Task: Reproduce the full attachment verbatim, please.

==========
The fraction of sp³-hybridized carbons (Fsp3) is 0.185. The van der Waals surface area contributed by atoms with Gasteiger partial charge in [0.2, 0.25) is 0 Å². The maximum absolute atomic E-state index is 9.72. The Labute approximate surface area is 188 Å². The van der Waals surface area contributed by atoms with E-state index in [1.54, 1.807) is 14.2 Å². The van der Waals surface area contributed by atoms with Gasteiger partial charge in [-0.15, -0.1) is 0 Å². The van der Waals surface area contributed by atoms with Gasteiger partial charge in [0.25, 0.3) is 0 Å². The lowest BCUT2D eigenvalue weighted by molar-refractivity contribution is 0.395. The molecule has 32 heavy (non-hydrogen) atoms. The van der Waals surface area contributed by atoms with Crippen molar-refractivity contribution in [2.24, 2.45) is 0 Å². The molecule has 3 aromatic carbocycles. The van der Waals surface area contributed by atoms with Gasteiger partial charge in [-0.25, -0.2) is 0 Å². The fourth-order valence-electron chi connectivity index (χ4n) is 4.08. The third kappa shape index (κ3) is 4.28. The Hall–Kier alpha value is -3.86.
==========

The fraction of sp³-hybridized carbons (Fsp3) is 0.185. The van der Waals surface area contributed by atoms with Gasteiger partial charge in [0.2, 0.25) is 0 Å². The maximum absolute atomic E-state index is 9.72. The Labute approximate surface area is 188 Å². The van der Waals surface area contributed by atoms with E-state index in [1.54, 1.807) is 14.2 Å². The van der Waals surface area contributed by atoms with Gasteiger partial charge in [-0.15, -0.1) is 0 Å². The van der Waals surface area contributed by atoms with Gasteiger partial charge in [0.25, 0.3) is 0 Å². The lowest BCUT2D eigenvalue weighted by molar-refractivity contribution is 0.395. The molecule has 32 heavy (non-hydrogen) atoms. The van der Waals surface area contributed by atoms with Crippen molar-refractivity contribution in [2.24, 2.45) is 0 Å². The molecule has 3 aromatic carbocycles. The van der Waals surface area contributed by atoms with Gasteiger partial charge in [-0.25, -0.2) is 0 Å². The fourth-order valence-electron chi connectivity index (χ4n) is 4.08. The third kappa shape index (κ3) is 4.28. The Hall–Kier alpha value is -3.86.